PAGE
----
FRANTZ: An exceptionally ‘special’ First Holy Communion

May 14, 2024

I’ll never forget the moment our middle child made her First Holy Communion. It was three years later than most but for a good reason. 

Mimi was born with severe cerebral palsy that affected her both physically and mentally. From her diagnosis at eight months, our days were soon filled with speech, occupational and physical therapy. Over the years, there were also a few orthopedic surgeries. Mentally, Mimi remained a delightful little child her entire life and was known for her incredible hugs. Despite her many challenges, Mimi was very connected to her Catholic faith.  

Mimi’s faith journey started as an infant when she was baptized. During her elementary years, Mimi attended Catholic faith formation classes: I volunteered for kindergarten and first grade with Mimi in attendance. After that, I volunteered as a catechist aide for several years. I was always watching for indications Mimi had some understanding of the mystery of Christ and the Holy Eucharist. With her limited communication skills, it was difficult to know. 

Before Mimi approached the age when most children receive their First Holy Communion, my husband and I had many discussions. Was she ready? How do we know? We had already experienced Holy Communion formation with Mimi’s older sister, Katie, but this was different.  

During these discussions, I was often reminded of Matthew 19:14, when Jesus said, “Let the children come to me, and do not prevent them: for the kingdom of heaven belongs to such as these.”  

In my heart, I knew Mimi understood her Catholic faith according to her limited capacity. But was it enough?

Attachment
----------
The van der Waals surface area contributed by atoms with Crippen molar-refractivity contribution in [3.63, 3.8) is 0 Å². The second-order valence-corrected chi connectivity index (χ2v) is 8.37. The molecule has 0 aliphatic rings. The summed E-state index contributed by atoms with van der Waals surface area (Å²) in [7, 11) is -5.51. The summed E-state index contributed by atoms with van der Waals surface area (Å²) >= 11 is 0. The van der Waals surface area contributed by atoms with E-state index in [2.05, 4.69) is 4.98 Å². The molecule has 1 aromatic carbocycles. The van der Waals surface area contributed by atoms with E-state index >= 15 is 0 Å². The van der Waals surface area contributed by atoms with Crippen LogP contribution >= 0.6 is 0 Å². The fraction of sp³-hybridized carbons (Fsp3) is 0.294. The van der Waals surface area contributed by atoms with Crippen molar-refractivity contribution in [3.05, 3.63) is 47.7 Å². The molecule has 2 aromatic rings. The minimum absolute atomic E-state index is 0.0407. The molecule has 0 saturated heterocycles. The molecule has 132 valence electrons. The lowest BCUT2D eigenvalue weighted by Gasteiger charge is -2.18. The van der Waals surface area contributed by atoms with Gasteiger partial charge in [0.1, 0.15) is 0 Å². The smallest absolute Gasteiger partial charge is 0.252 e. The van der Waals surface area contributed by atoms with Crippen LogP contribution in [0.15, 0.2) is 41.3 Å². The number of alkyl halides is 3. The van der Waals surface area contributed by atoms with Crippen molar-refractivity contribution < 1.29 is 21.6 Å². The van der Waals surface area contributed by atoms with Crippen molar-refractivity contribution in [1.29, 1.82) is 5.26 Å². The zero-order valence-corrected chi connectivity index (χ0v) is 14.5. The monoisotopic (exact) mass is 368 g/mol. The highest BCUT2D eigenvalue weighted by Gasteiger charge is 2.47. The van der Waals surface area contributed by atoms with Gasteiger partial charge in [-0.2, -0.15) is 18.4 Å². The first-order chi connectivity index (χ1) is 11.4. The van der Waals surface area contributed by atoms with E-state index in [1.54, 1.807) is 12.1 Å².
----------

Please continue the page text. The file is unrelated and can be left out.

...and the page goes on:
Over the next three years, my husband consulted several priest friends about our wait. The discussions were positive, but still, we hesitated. Separately, I would meet with our parish priest over these same three years. It was my last meeting where I got the message. 

That night at dinner, I told my husband, “I met with Father again about Mimi and her First Holy Communion. He expects to see her at confession this Saturday. Then Father said we should schedule her First Holy Communion.” We agreed Father had spoken definitively about the matter. Naturally, we obeyed.  

That Saturday, I took Mimi to Confession, pushing her wheelchair into the confessional. I sat across from the priest with Mimi, held her hand and helped her with the Sacrament of Reconciliation. 

When the time came, I worried Mimi wouldn’t open her mouth to receive the Holy Eucharist: sometimes, her reactions were unpredictable. It turned out, though, that she knew exactly what to do. Mimi, then 11 years old, along with her second-grade brother, Ricky, received their First Holy Communion together. My husband stood on one side of Mimi, and I stood on the other. We each held a hand so she would save her hugs for the priest after Mass. Everyone applauded afterward. It was one of the most special moments of our lives. 

Dixie Frantz lives in Kingwood and is the author of “A Joyful Embrace: A Memoir” available on Amazon. She wrote it about her special needs daughter.

(OSV News photo)